In the case of RTI Foundation v. UOI and Ors. the Delhi high Court heard the pertinent submissions made by Senior Advocate Rebecca John. Appearing as an amicus curiae, she told the court that the removal of exception 2 from sec. 375 of the IPC will not amount to the creation of a new offence. Exception 2 exempts forceful intercourse by a man on his own wife from the offence of rape.
She relied on the Judgment of Independent Thought v. UOI 2017 where in the SC held that sexual intercourse with minor wife, below 18 years of age is rape and the same will not creat a new offence. Accordingly, if the court declares the said exemption as unconstitutional it will simply lift the immunity from prosecution.
The second question which was addressed before the court as to whether marriage brings reciprocal obligation and whether that reciprocity entitles a husband to commit forceful intercourse without his wife’s consent. While agreeing to the fact that marriage brings with it expectations, which if not fulfilled the spouse is entitled to civil remedies. But when the same expectation becomes physical, injurious and non-consensual, the act must become an offence.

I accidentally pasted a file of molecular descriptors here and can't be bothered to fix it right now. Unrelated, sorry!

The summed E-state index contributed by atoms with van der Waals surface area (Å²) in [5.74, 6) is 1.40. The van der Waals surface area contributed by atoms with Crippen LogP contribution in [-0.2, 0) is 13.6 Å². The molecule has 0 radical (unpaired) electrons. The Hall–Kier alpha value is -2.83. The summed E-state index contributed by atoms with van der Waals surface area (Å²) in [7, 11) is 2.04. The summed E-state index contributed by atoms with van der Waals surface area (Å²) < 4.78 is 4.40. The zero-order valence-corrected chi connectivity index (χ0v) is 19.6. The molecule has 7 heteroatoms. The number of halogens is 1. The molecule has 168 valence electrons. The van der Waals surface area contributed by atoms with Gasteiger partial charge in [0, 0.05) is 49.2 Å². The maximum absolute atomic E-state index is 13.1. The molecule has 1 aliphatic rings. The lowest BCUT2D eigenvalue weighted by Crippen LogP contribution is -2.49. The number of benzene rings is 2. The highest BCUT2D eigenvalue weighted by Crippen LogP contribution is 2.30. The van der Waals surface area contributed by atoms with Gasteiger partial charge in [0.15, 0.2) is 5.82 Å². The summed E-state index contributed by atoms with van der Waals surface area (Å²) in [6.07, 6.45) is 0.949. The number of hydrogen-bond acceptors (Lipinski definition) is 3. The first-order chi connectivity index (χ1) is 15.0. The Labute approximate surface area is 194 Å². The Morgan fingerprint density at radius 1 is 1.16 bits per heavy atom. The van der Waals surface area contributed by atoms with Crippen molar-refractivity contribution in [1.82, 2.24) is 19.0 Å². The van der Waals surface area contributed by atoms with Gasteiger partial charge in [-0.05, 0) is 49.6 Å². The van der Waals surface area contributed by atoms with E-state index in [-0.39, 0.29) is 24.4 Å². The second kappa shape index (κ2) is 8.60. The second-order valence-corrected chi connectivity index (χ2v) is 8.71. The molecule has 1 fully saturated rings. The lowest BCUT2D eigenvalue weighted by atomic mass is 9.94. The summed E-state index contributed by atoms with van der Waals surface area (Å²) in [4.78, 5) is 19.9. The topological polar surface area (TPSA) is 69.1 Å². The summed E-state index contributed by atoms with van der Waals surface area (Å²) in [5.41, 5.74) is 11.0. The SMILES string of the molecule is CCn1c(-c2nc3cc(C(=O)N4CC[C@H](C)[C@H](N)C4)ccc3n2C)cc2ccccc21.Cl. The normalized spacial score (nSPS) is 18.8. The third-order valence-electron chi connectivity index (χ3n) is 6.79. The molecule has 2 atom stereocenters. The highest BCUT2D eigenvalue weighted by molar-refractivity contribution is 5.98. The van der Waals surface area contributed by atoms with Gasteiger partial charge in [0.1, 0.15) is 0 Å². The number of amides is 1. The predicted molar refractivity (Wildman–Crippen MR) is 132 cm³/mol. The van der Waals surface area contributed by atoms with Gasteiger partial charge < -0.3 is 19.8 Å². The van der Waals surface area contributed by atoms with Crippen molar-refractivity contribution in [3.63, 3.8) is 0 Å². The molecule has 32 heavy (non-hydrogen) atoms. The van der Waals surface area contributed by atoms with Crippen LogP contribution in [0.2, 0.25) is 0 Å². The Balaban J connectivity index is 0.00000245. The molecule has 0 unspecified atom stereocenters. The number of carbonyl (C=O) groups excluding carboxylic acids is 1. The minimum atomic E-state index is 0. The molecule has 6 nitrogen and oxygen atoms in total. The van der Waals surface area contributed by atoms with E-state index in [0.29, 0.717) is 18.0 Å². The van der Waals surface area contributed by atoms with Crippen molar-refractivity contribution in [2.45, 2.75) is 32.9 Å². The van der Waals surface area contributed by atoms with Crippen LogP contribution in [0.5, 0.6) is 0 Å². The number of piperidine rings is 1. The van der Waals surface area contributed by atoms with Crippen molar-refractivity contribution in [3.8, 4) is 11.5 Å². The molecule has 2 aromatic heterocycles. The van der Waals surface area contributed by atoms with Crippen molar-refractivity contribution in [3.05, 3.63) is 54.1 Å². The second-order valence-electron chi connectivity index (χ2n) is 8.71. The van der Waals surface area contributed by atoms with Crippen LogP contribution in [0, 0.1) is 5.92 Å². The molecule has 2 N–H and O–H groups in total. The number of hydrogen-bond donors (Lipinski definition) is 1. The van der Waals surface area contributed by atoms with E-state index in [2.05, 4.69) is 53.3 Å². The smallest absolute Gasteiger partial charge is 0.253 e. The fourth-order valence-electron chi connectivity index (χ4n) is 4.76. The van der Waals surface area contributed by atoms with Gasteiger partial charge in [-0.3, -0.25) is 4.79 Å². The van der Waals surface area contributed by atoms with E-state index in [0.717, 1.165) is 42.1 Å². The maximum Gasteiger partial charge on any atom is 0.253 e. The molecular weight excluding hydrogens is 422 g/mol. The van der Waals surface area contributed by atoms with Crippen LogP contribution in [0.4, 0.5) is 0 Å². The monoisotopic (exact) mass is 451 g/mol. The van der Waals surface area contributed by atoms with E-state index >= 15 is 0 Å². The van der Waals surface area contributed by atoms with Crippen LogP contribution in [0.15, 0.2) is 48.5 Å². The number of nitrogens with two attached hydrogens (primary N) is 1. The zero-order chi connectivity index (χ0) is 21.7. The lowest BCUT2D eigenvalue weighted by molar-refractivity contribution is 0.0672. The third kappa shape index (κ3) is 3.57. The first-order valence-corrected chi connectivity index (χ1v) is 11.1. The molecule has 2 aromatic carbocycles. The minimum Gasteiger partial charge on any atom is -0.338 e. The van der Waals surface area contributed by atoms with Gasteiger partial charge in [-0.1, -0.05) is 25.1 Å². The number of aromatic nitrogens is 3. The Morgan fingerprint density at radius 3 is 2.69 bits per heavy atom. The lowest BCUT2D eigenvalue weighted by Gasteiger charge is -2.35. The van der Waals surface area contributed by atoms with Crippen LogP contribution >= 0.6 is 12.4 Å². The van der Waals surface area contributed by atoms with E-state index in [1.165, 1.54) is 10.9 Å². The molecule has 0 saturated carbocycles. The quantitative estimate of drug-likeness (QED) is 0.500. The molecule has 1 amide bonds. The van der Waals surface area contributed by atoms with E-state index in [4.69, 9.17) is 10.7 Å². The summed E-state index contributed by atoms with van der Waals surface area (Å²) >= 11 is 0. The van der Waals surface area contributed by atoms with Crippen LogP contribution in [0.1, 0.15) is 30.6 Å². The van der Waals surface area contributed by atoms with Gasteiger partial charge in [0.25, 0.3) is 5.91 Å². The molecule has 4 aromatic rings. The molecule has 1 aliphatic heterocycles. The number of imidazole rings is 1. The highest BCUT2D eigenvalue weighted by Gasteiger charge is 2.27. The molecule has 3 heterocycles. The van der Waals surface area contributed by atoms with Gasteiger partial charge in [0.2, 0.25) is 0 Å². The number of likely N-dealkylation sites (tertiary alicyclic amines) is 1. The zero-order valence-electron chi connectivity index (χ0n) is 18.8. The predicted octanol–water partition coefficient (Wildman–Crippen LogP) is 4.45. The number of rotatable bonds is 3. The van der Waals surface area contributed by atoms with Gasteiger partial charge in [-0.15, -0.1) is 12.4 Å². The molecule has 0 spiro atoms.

Further, she argued that the NO of a marital partner must be respected. Referring to the supreme court judgment in KS Puttaswamy v. UOI, she said if exception 2 is allowed to remain it will disregard the wife’s right to consent and the same must be viewed as an instrument of oppression. Miss John heavily relied on Joseph shine v. UOI, which struck down sec. 497(adultery). She highlighted the commonality between sec. 375 and 497 wherein the difference is consent.
The exception 2 of sec. 375 must be adjudicated in the light of this judgment as it articulates the concept of a modern marriage while addressing the rights of a modern Indian woman.